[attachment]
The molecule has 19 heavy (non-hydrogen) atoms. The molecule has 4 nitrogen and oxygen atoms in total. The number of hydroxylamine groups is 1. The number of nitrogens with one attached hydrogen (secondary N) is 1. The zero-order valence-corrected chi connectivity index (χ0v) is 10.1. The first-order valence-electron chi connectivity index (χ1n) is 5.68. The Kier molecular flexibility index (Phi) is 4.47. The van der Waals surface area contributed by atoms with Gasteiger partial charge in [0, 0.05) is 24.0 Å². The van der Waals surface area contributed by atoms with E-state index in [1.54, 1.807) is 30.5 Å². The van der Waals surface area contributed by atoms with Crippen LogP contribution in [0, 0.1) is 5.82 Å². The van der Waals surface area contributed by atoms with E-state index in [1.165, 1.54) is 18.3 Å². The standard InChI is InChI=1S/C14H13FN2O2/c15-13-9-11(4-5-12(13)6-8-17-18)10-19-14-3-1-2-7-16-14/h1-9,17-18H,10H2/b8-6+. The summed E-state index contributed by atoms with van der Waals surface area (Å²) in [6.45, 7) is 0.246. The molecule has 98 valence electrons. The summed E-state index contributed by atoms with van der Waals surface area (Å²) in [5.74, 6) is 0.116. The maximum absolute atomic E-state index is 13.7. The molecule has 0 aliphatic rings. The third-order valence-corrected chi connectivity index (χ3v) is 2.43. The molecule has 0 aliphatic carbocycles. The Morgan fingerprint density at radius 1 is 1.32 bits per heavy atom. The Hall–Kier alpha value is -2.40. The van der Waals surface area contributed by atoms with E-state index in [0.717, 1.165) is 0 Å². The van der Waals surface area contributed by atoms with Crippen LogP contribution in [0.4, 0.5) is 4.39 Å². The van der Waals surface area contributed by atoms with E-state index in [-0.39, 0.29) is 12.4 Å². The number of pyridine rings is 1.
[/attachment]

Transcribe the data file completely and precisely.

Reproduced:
The molecule has 19 heavy (non-hydrogen) atoms. The molecule has 4 nitrogen and oxygen atoms in total. The number of hydroxylamine groups is 1. The number of nitrogens with one attached hydrogen (secondary N) is 1. The zero-order valence-corrected chi connectivity index (χ0v) is 10.1. The first-order valence-electron chi connectivity index (χ1n) is 5.68. The Kier molecular flexibility index (Phi) is 4.47. The van der Waals surface area contributed by atoms with Gasteiger partial charge in [0, 0.05) is 24.0 Å². The van der Waals surface area contributed by atoms with E-state index in [1.54, 1.807) is 30.5 Å². The van der Waals surface area contributed by atoms with Crippen LogP contribution in [0, 0.1) is 5.82 Å². The van der Waals surface area contributed by atoms with E-state index in [1.165, 1.54) is 18.3 Å². The standard InChI is InChI=1S/C14H13FN2O2/c15-13-9-11(4-5-12(13)6-8-17-18)10-19-14-3-1-2-7-16-14/h1-9,17-18H,10H2/b8-6+. The summed E-state index contributed by atoms with van der Waals surface area (Å²) in [6.45, 7) is 0.246. The molecule has 98 valence electrons. The summed E-state index contributed by atoms with van der Waals surface area (Å²) in [5.74, 6) is 0.116. The maximum absolute atomic E-state index is 13.7. The molecule has 0 aliphatic rings. The third-order valence-corrected chi connectivity index (χ3v) is 2.43. The molecule has 0 aliphatic carbocycles. The Morgan fingerprint density at radius 1 is 1.32 bits per heavy atom. The Hall–Kier alpha value is -2.40. The van der Waals surface area contributed by atoms with E-state index in [0.717, 1.165) is 0 Å². The van der Waals surface area contributed by atoms with Crippen LogP contribution in [0.4, 0.5) is 4.39 Å². The van der Waals surface area contributed by atoms with E-state index in [-0.39, 0.29) is 12.4 Å². The number of pyridine rings is 1.